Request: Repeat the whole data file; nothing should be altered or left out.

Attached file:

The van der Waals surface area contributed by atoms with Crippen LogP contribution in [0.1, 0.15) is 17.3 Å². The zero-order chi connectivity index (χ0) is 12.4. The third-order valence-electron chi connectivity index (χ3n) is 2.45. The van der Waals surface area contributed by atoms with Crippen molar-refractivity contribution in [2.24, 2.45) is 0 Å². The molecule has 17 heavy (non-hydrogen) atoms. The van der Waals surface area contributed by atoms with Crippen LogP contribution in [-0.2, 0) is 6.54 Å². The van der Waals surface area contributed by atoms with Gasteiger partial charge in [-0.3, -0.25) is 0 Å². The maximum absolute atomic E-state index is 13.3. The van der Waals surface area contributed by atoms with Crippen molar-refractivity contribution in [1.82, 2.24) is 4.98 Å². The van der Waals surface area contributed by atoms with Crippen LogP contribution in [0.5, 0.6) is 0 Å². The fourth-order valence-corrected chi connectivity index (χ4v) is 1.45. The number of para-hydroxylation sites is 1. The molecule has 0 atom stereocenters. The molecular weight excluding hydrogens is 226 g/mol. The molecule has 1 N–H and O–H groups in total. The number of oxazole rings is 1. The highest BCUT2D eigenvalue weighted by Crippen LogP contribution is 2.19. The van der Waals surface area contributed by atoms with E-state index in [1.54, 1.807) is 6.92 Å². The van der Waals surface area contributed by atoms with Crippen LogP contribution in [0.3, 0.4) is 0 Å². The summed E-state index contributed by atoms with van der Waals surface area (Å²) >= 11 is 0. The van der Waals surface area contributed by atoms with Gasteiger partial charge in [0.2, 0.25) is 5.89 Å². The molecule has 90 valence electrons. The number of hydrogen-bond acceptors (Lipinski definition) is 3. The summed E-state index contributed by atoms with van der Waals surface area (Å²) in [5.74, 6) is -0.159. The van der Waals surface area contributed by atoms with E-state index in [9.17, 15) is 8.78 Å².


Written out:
The van der Waals surface area contributed by atoms with Crippen LogP contribution in [0.1, 0.15) is 17.3 Å². The zero-order chi connectivity index (χ0) is 12.4. The third-order valence-electron chi connectivity index (χ3n) is 2.45. The van der Waals surface area contributed by atoms with Crippen molar-refractivity contribution in [2.24, 2.45) is 0 Å². The molecule has 17 heavy (non-hydrogen) atoms. The van der Waals surface area contributed by atoms with Crippen LogP contribution in [-0.2, 0) is 6.54 Å². The van der Waals surface area contributed by atoms with Gasteiger partial charge in [-0.3, -0.25) is 0 Å². The maximum absolute atomic E-state index is 13.3. The van der Waals surface area contributed by atoms with Crippen molar-refractivity contribution in [1.82, 2.24) is 4.98 Å². The van der Waals surface area contributed by atoms with Crippen LogP contribution in [0.5, 0.6) is 0 Å². The fourth-order valence-corrected chi connectivity index (χ4v) is 1.45. The number of para-hydroxylation sites is 1. The molecule has 0 atom stereocenters. The molecular weight excluding hydrogens is 226 g/mol. The molecule has 1 N–H and O–H groups in total. The number of oxazole rings is 1. The highest BCUT2D eigenvalue weighted by Crippen LogP contribution is 2.19. The van der Waals surface area contributed by atoms with E-state index in [1.54, 1.807) is 6.92 Å². The van der Waals surface area contributed by atoms with Crippen LogP contribution in [0.3, 0.4) is 0 Å². The summed E-state index contributed by atoms with van der Waals surface area (Å²) >= 11 is 0. The van der Waals surface area contributed by atoms with Gasteiger partial charge in [0.2, 0.25) is 5.89 Å². The molecule has 90 valence electrons. The number of hydrogen-bond acceptors (Lipinski definition) is 3. The summed E-state index contributed by atoms with van der Waals surface area (Å²) in [5.74, 6) is -0.159. The van der Waals surface area contributed by atoms with E-state index in [9.17, 15) is 8.78 Å².